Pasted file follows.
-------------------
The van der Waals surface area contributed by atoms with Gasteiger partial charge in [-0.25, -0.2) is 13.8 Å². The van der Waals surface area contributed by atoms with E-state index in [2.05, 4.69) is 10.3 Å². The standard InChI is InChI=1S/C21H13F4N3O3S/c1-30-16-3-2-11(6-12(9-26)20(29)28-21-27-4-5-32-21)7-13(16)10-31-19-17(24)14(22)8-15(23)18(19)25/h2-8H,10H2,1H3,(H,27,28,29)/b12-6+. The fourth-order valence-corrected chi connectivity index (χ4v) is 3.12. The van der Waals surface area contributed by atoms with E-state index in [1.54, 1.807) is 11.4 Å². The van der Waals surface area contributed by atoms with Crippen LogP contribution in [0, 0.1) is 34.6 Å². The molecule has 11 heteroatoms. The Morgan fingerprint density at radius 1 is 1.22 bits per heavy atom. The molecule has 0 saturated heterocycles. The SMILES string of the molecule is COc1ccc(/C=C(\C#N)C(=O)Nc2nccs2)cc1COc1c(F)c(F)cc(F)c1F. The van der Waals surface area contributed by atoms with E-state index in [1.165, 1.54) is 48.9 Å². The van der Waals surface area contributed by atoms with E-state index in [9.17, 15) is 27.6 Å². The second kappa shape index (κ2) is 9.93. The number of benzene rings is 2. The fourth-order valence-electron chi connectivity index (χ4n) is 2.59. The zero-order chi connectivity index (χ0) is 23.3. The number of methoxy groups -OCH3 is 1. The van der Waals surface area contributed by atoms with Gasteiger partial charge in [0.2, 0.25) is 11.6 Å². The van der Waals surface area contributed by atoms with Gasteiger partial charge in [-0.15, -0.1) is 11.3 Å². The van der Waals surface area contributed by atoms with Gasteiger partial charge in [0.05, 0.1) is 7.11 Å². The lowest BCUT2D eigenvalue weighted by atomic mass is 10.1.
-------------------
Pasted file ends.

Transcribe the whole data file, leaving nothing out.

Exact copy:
The van der Waals surface area contributed by atoms with Gasteiger partial charge in [-0.25, -0.2) is 13.8 Å². The van der Waals surface area contributed by atoms with E-state index in [2.05, 4.69) is 10.3 Å². The standard InChI is InChI=1S/C21H13F4N3O3S/c1-30-16-3-2-11(6-12(9-26)20(29)28-21-27-4-5-32-21)7-13(16)10-31-19-17(24)14(22)8-15(23)18(19)25/h2-8H,10H2,1H3,(H,27,28,29)/b12-6+. The fourth-order valence-corrected chi connectivity index (χ4v) is 3.12. The van der Waals surface area contributed by atoms with E-state index in [1.54, 1.807) is 11.4 Å². The van der Waals surface area contributed by atoms with Crippen LogP contribution in [0, 0.1) is 34.6 Å². The molecule has 11 heteroatoms. The Morgan fingerprint density at radius 1 is 1.22 bits per heavy atom. The molecule has 0 saturated heterocycles. The SMILES string of the molecule is COc1ccc(/C=C(\C#N)C(=O)Nc2nccs2)cc1COc1c(F)c(F)cc(F)c1F. The van der Waals surface area contributed by atoms with E-state index in [1.165, 1.54) is 48.9 Å². The van der Waals surface area contributed by atoms with E-state index in [9.17, 15) is 27.6 Å². The second kappa shape index (κ2) is 9.93. The number of benzene rings is 2. The fourth-order valence-electron chi connectivity index (χ4n) is 2.59. The zero-order chi connectivity index (χ0) is 23.3. The number of methoxy groups -OCH3 is 1. The van der Waals surface area contributed by atoms with Gasteiger partial charge in [0.2, 0.25) is 11.6 Å². The van der Waals surface area contributed by atoms with Gasteiger partial charge in [-0.15, -0.1) is 11.3 Å². The van der Waals surface area contributed by atoms with Gasteiger partial charge in [0.05, 0.1) is 7.11 Å². The lowest BCUT2D eigenvalue weighted by atomic mass is 10.1.